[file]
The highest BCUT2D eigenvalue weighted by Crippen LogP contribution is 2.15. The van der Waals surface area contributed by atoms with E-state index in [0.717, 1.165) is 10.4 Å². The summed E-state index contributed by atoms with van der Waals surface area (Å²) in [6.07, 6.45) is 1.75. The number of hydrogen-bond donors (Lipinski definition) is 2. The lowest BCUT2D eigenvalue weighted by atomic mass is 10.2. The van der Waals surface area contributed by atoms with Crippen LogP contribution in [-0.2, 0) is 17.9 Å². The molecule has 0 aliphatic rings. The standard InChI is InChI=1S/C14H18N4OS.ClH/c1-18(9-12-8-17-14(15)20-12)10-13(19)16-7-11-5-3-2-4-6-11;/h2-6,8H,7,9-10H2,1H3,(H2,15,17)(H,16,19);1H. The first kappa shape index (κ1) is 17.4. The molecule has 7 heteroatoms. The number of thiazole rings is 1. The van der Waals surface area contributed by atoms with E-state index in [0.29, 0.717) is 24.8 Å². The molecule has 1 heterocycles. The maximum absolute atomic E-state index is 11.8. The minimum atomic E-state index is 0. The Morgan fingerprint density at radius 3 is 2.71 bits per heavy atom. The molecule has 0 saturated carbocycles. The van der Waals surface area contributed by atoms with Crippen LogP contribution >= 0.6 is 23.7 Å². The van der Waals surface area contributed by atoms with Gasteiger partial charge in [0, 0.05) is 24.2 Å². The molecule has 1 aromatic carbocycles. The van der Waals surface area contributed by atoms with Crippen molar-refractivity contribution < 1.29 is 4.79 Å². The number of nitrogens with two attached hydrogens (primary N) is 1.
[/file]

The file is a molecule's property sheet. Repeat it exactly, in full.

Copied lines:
The highest BCUT2D eigenvalue weighted by Crippen LogP contribution is 2.15. The van der Waals surface area contributed by atoms with E-state index in [0.717, 1.165) is 10.4 Å². The summed E-state index contributed by atoms with van der Waals surface area (Å²) in [6.07, 6.45) is 1.75. The number of hydrogen-bond donors (Lipinski definition) is 2. The lowest BCUT2D eigenvalue weighted by atomic mass is 10.2. The van der Waals surface area contributed by atoms with Crippen LogP contribution in [-0.2, 0) is 17.9 Å². The molecule has 0 aliphatic rings. The standard InChI is InChI=1S/C14H18N4OS.ClH/c1-18(9-12-8-17-14(15)20-12)10-13(19)16-7-11-5-3-2-4-6-11;/h2-6,8H,7,9-10H2,1H3,(H2,15,17)(H,16,19);1H. The first kappa shape index (κ1) is 17.4. The molecule has 7 heteroatoms. The number of thiazole rings is 1. The van der Waals surface area contributed by atoms with E-state index in [0.29, 0.717) is 24.8 Å². The molecule has 1 heterocycles. The maximum absolute atomic E-state index is 11.8. The minimum atomic E-state index is 0. The Morgan fingerprint density at radius 3 is 2.71 bits per heavy atom. The molecule has 0 saturated carbocycles. The van der Waals surface area contributed by atoms with Crippen LogP contribution >= 0.6 is 23.7 Å². The van der Waals surface area contributed by atoms with Gasteiger partial charge in [0, 0.05) is 24.2 Å². The molecule has 1 aromatic carbocycles. The van der Waals surface area contributed by atoms with Crippen molar-refractivity contribution < 1.29 is 4.79 Å². The number of nitrogens with two attached hydrogens (primary N) is 1.